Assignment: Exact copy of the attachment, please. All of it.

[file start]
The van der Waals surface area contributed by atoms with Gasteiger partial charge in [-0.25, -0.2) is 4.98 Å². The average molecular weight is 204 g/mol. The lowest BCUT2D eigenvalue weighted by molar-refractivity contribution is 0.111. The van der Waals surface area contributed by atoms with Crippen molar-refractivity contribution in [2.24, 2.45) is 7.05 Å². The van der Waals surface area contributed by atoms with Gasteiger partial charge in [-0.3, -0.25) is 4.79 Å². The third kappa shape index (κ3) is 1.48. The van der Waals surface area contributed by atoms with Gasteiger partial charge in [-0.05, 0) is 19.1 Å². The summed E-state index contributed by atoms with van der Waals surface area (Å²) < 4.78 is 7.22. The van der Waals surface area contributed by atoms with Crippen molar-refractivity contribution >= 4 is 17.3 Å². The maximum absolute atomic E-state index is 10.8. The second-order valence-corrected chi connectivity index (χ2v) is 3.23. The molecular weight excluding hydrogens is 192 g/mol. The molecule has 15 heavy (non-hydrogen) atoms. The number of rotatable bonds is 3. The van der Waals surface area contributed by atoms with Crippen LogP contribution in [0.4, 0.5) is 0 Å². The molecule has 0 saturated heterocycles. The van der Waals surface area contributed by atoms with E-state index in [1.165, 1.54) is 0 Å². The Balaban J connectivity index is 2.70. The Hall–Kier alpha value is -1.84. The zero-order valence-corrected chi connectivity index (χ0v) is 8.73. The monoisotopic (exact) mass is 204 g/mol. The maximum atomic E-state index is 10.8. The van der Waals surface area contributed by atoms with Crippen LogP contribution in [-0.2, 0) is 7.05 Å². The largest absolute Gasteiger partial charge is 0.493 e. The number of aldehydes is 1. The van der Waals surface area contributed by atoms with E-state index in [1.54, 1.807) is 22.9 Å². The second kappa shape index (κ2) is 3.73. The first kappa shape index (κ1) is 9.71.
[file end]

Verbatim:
The van der Waals surface area contributed by atoms with Gasteiger partial charge in [-0.25, -0.2) is 4.98 Å². The average molecular weight is 204 g/mol. The lowest BCUT2D eigenvalue weighted by molar-refractivity contribution is 0.111. The van der Waals surface area contributed by atoms with Crippen molar-refractivity contribution in [2.24, 2.45) is 7.05 Å². The van der Waals surface area contributed by atoms with Gasteiger partial charge in [-0.3, -0.25) is 4.79 Å². The third kappa shape index (κ3) is 1.48. The van der Waals surface area contributed by atoms with Gasteiger partial charge in [-0.05, 0) is 19.1 Å². The summed E-state index contributed by atoms with van der Waals surface area (Å²) < 4.78 is 7.22. The van der Waals surface area contributed by atoms with Crippen molar-refractivity contribution >= 4 is 17.3 Å². The maximum absolute atomic E-state index is 10.8. The second-order valence-corrected chi connectivity index (χ2v) is 3.23. The molecular weight excluding hydrogens is 192 g/mol. The molecule has 15 heavy (non-hydrogen) atoms. The number of rotatable bonds is 3. The van der Waals surface area contributed by atoms with Crippen LogP contribution in [0.4, 0.5) is 0 Å². The molecule has 0 saturated heterocycles. The van der Waals surface area contributed by atoms with E-state index in [1.165, 1.54) is 0 Å². The Balaban J connectivity index is 2.70. The Hall–Kier alpha value is -1.84. The zero-order valence-corrected chi connectivity index (χ0v) is 8.73. The monoisotopic (exact) mass is 204 g/mol. The maximum atomic E-state index is 10.8. The van der Waals surface area contributed by atoms with Crippen LogP contribution in [-0.2, 0) is 7.05 Å². The largest absolute Gasteiger partial charge is 0.493 e. The number of aldehydes is 1. The van der Waals surface area contributed by atoms with E-state index in [1.54, 1.807) is 22.9 Å². The second kappa shape index (κ2) is 3.73. The first kappa shape index (κ1) is 9.71.